Hsinchu 300 Expo

New Directions for a Historic City

2018 / October

Cathy Teng /photos courtesy of Lin Min-hsuan /tr. by Robert Green

With its elegant ­Yingxi Gate, two-centuries­-old City God Temple, and Dong­men Market (once the largest traditional market in Taiwan), Hsin­chu is a city that lends itself to reveling in the past. Yet with the Industrial Technology Research Institute and the Hsin­chu Science Park, the city is known the world over for its modern present. Hsin­chu blends the old and the new and also welcomes newcomers from all over to settle down there, participate in its bubbling creativity and help write the next chapter of the city’s history.     


This year marks the 300th anniversary of Hsinchu’s founding, and the Hsinchu City Government is celebrating with the Hsin­chu 300 Expo to highlight the city’s past and the hopes for its future.

Today the old city breathes with new life. In 1999 the area around ­Yingxi Gate was turned into a plaza for public use just as it was in bygone days. In 2018 the city restored the long-neglected ­Long’en Canal, making it one of Hsin­chu’s loveliest, most pleasant walking paths.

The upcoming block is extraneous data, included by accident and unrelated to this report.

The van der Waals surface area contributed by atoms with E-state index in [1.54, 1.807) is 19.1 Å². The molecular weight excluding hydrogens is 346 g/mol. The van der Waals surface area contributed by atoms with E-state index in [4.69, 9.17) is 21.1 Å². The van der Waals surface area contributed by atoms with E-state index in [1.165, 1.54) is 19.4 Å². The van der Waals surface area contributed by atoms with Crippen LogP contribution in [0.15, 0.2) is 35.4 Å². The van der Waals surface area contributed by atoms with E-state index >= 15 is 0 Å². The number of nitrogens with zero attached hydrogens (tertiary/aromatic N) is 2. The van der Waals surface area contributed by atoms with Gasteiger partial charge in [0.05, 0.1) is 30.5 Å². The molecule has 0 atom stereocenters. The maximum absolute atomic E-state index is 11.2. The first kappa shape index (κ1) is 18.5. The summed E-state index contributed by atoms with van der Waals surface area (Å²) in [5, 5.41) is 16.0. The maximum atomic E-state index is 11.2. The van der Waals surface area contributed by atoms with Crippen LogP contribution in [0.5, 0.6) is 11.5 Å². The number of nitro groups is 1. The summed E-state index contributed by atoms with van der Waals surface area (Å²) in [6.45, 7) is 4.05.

Hsinchu is also a city trying to further incorporate the old with the new. While the city’s landscape includes both old lanes and modern thoroughfares like the 50-meter­-wide road that passes through the science park, the city’s old inhabitants and newcomers rarely interact. In recent years a younger generation has been striving to help the city better understand itself, welcome diversity, and breathe new life into the city’s storied fabric.

Viewing the old city through a new lens

In 2014 a group of students from National ­Tsing Hua University (NTHU) founded Citi­Lens studio because they had discovered that local residents lacked a ­thorough understanding of their city and that its cultural value was grossly underestimated. Participants in the initiative thought of new ways to introduce the city to the people.

Since then they have turned Hsin­chu’s famous pork ball soup into something that can be both eaten and read. Citi­Lens began to publish Pork Ball Soup, a magazine that introduces life in Hsin­chu from interesting angles.